Like the Delaware, the Susquehanna, run your fastest route

through the cemetery and cut a line to the ocean.


Like the Chemung, Tioughnioga, move on along your merry way—so

indifferent to the pillaging upon you. And if that means you must exhume


the remains of a little history here and there, then be that archaeologist!

There are questions ready to be answered. Shells in sandstone eager


for your ear. And will you listen? This is what it feels like to carry on

in the wake of fission—protons of a broken nucleus. H₂O


is just a molecule that we like to write about, lend a memory so that we can

call it metaphorical. It doesn’t know its power. It doesn’t know it’s anything.


Nonetheless, carving landscapes is a labor of love. Bryce. Somoto. Zion.

There’s an essay about the Keyhole, in Utah, where seven people died in a flash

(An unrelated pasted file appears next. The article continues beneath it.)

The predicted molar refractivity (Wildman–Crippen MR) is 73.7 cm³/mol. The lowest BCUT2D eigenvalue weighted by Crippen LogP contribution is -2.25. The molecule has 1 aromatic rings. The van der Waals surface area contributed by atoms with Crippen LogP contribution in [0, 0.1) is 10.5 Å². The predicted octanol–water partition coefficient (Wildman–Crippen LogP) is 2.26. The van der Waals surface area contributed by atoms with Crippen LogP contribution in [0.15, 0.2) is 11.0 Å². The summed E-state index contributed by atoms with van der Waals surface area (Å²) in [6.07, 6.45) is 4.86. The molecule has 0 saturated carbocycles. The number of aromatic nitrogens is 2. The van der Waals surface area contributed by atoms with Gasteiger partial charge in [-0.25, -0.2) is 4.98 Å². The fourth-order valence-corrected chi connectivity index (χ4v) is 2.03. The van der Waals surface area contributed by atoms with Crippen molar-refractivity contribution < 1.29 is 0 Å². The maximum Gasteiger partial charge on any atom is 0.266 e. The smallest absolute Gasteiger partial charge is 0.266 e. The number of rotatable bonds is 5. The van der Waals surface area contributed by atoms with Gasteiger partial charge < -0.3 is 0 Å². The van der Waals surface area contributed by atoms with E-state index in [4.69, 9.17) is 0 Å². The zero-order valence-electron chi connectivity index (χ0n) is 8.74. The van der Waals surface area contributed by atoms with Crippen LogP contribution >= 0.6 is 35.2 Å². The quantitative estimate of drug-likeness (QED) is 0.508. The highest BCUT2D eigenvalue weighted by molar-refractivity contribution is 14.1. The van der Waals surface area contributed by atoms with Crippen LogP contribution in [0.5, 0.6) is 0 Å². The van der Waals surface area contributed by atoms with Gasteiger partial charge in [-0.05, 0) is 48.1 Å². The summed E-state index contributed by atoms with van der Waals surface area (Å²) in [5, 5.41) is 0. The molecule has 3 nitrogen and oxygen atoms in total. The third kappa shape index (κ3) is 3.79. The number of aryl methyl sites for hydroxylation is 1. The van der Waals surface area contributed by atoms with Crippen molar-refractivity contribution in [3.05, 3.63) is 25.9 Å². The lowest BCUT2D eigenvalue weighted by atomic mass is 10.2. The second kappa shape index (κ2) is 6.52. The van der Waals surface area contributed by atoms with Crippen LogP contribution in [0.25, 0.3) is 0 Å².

flood that ripped them from their harnesses. May they rest in peace.

It says that in the slots the most dangerous of days will not be overcast.


Erosion happens fastest when the rain is somewhere else. Time compresses.

One afternoon. A decade. It just keeps going faster. Just imagine


the Great Lakes emptying all at once into the Atlantic: how, to hold their contents,

it would require a gorge five times the liquid volume of the Grand Canyon—


far more water than can fit under any bridge. And you might be standing

at the edge, looking in, begging to be swept along, take one look back


just to say it’s easy if you let the current take you, and plunge into the rapids

knowing the only bond that can save you now is elemental. Liquid. Life


and Death. The rocks are eons on a single plane. You

don’t know how to stop—in motion even when you’re still


wondering for what other shore you’re bound and how this path will slice

a little deeper, asking with each gulping breath, Where can you bury water,


knowing the gravedigger, too, must rest?